Proposal For More Pupils Per Teacher

Commentary, Education, Frontier Centre, Worth A Look

The Treasury says student-teacher ratios in schools could be increased and some schools closed – with the savings used to improve the quality of teaching.

Finance Minister Bill English has not ruled out implementing the advice given to him in briefing papers.

"All Government departments are having to look at all their costs and education will not be an exception," he told Radio New Zealand yesterday.

"The fact is while we've put a lot more money into education and are keen and willing to invest more particularly through technology and ultra-fast broadband, we need to be sure it is actually adding to achievement."

Analysis by Professor John Hattie has shown that class size is one of the least important factors in determining student achievement.

The Treasury said student achievement could be raised by improving the quality of teaching "which the evidence shows is the largest in-school influence on student outcomes".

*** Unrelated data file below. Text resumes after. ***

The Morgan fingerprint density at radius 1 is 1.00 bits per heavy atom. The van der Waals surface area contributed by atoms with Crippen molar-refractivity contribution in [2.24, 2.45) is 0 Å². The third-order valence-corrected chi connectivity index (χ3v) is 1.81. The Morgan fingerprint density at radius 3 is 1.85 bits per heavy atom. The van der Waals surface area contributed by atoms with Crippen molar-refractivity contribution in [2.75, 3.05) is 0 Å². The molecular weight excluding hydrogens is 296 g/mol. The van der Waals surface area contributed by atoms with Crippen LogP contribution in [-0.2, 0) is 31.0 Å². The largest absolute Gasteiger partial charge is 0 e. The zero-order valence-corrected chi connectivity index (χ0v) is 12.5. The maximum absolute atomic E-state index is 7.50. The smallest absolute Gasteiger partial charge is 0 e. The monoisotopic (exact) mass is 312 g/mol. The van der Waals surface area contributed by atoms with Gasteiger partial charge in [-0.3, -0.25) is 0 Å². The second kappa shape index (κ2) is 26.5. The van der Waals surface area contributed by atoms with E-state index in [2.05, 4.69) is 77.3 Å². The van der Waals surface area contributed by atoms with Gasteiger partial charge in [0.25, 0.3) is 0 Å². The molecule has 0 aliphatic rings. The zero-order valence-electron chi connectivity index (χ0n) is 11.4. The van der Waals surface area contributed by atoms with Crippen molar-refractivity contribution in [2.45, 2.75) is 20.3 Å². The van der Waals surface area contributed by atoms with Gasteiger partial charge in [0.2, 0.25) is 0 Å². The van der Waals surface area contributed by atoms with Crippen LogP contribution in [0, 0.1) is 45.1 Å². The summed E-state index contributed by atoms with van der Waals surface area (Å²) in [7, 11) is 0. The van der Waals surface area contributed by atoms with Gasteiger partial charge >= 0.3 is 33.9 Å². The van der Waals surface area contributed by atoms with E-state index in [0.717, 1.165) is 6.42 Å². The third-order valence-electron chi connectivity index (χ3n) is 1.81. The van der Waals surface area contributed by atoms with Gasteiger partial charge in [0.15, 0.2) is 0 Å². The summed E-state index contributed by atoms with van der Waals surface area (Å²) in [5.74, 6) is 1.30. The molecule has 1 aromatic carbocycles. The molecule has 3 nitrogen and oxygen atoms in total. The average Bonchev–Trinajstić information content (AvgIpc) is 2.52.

"Increasing student-teacher ratios, and consolidation of the school network [cutting the number of schools] can free up funding that could be used to support initiatives to enhance the quality of teaching …"

The Treasury said New Zealand's education system "produces good outcomes for most students, as evidenced by our strong performance in international tests".

But despite large funding increases, achievement levels for some groups remained unacceptably low.

Ian Leckie, the president of the primary teachers' union, the NZEI, said increasing student ratios and closing schools would be a huge step backwards "and I don't think schools, parents or communities would be willing to accept it".

The Treasury also suggested that expenditure on tertiary education in New Zealand was high in relation to other advanced countries.

"There is scope to achieve fiscal savings, primarily through reintroducing interest on the student loan scheme."

Professor Hattie's 2009 book Visible Learning analysed 50,000 educational studies covering 83 million students around the world. He concluded that class size, amount of homework and which school a child attended had little effect on learning. The most important factor was pupils' ability to assess progress and to discuss with the teacher what they needed to do to improve.